Category Archives: Complexity Matters

A Healing Fix From the Eclipse?

Geography, psychology and history suggest the total solar eclipse August 21, in addition to offering rare fascination for astronomers and sky watchers, could also provide opportunity for national healing in a time of partisan discord, science writer David Baron says. Baron, who is an eclipse fanatic himself, wrote the book “American Eclipse: A Nation’s Epic Race To Catch The Shadow Of The Moon And Win The Glory Of The World.”It’s a fascinating story of the total eclipse of 1878,

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The Music of the Spheres is Jazz

Astrophysicist Finds Planets in Orbital Resonance When the discovery of TRAPPIST-1, a system of seven earth sized planets orbiting around a sun 39 light years from our sun, was announced earlier this year, astronomers were excited by the possibility of life in these distant worlds. It appeared there might be lakes and oceans on the surfaces of three or more of these planets. Daniel Tamayo, an astrophysicist at the University of Toronto at Scarborough’s Center for Planetary Sciences and the Canadian Institute for Theoretical Astrophysics, had a different

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Improvisation: The Most Complex Human Ability?

What goes on in the brains of jazz musicians at work? “When Melody Takes a Detour, the Science Begins,” a New York Times story by Pam Belluck, captures the thoughts of musicians and scholars who are looking at the importance of music in human development, cognition and communication. One of the ways music touches us, apparently, is by its tonal and rhythmic patterns. We like familiar and predictable patterns, but we also like a certain amount

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Do We Have Imagination Deficit Disorder?

Imagination and Creativity are Different Are we so enamored with technical innovations, with the incremental improvements to all our gadgets, devices and the latest trendy life styles fads that we forget the possibilities of grander visions? Brian Reich thinks so. In his new book, The Imagination Gap, Reich argues that the pace of change today is so rapid that it’s easy to become focused on small novelties that we think will make our lives dramatically

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We’re Smarter with People Whose World Views Differ

We’re Also More Diligent and Thoughtful Researchers say we try harder, make better decisions and achieve more when we work in groups that have racial, ethnic and gender diversity. A Scientific American story by Katherine Phillips describes research showing that scientists, businesses, banks, juries and groups collaborating to solve problems do a better job when people from diverse viewpoints and life experiences come together. People who differ from each other bring differing information, perspectives and

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Leadership Lessons from the Birds and the Bees

Communication, Decisions and Smart Swarms – A Different Set of Rules The Digital Age is challenging all our assumptions about the ways we work together as the Internet transforms the world into an interconnected network that was inconceivable a mere 20 years ago. While the technology revolution continues to expand the power of our possibilities, it also brings with it an unprecedented combination of accelerating change and escalating complexity that is severely testing the limits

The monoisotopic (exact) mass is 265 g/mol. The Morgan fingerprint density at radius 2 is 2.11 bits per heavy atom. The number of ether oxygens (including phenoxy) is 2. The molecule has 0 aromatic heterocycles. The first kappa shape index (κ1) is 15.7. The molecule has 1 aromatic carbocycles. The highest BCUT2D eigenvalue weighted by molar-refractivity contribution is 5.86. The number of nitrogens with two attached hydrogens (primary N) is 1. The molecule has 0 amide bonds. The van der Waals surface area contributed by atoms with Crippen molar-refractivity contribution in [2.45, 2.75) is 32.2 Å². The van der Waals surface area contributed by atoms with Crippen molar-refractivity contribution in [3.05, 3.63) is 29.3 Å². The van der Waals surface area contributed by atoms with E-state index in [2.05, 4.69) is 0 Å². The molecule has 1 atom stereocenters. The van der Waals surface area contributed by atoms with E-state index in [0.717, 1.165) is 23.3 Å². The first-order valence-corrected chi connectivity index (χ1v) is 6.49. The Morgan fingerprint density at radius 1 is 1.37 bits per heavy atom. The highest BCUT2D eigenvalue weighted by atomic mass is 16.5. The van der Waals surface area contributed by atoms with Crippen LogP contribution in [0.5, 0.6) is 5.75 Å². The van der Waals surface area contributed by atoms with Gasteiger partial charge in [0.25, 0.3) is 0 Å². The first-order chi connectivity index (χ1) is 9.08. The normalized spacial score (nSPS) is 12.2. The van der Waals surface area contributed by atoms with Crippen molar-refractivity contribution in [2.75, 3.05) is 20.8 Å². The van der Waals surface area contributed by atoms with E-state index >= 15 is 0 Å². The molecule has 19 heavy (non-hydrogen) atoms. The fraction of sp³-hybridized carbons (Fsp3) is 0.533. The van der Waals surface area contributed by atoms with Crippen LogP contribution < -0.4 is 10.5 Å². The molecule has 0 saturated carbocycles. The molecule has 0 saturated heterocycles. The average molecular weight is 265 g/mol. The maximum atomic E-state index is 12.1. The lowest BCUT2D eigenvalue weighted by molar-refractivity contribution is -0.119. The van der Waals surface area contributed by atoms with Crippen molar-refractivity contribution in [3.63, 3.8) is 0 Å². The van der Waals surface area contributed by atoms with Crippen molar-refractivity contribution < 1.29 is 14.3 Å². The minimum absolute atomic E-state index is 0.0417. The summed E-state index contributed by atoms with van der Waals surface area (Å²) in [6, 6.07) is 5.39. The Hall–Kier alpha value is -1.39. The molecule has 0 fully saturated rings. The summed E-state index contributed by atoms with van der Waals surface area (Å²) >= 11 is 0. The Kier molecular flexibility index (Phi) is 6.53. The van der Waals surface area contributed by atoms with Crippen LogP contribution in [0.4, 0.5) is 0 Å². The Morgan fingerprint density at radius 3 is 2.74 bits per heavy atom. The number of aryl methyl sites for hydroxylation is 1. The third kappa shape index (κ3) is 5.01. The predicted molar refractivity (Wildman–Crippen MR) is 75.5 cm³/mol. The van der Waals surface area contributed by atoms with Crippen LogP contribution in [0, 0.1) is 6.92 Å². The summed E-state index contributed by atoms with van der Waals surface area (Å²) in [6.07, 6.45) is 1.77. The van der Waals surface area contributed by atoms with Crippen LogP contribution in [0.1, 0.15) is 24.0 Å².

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Fractal Fields and Self Organization:These Commons Aren’t Tragic

Water Temples Sustain Intricate Systems Balinese farmers who maintain their ancient terraced rice fields and self organized networks of villagers cooperating in an intricate system of irrigation and shared decisions achieve rare successes. Without central planning, their planting practices create fractal patterns of growing that promote resilience and optimal harvests. The collective water systems are known as subaks, which are made up of forest that protect the water supply, the terraced landscape and rice fields

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Values, Culture and Learning Climate Science  

If students come from families who are deeply skeptical about climate change, how can a teacher provide instruction on climate science while simultaneously acknowledging their values? The Idaho State Legislature in February voted to eliminate reference to climate sciencefrom the state’s new science curriculum. Surveys show fewer than half the adults in Kootenai County, where Coeur D’Alene’s Lake City High School is located, think that humans contribute to global warming. A Washington Post story by Sarah Kaplandescribes

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Biology & Education Out of Sync for Teens

‘Their Body Clocks are in Some Time Zone West of Us’ When children enter puberty, their circadian rhythms change, which means early school start times maybe turning many of them into sleep-deprived zombies prone to moodiness and sub-par academic performance. As long schools start when kids need to be asleep, says sleep researcher Mary Carskadon, teenagers on average may be consigned to “social jet lag” in which the timing of life is not the timing

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It’s Only Weird the first Time: How Curiosity and Courage Expand Possibility!

During the week, Dr. Michelle Carnes is a public health anthropologist in American Indian and LGBTQ youth suicide prevention, cultural preservation and restoration.  On weekends, she eats fire. And escapes rope ties. And swallows swords. Michelle Carnes’ evolution to professional sideshow stuntress is rooted in her own resolve to conquer fear. At first, it’s hard to get past the fear, she said. “When the fire is coming at your face, a part of you says

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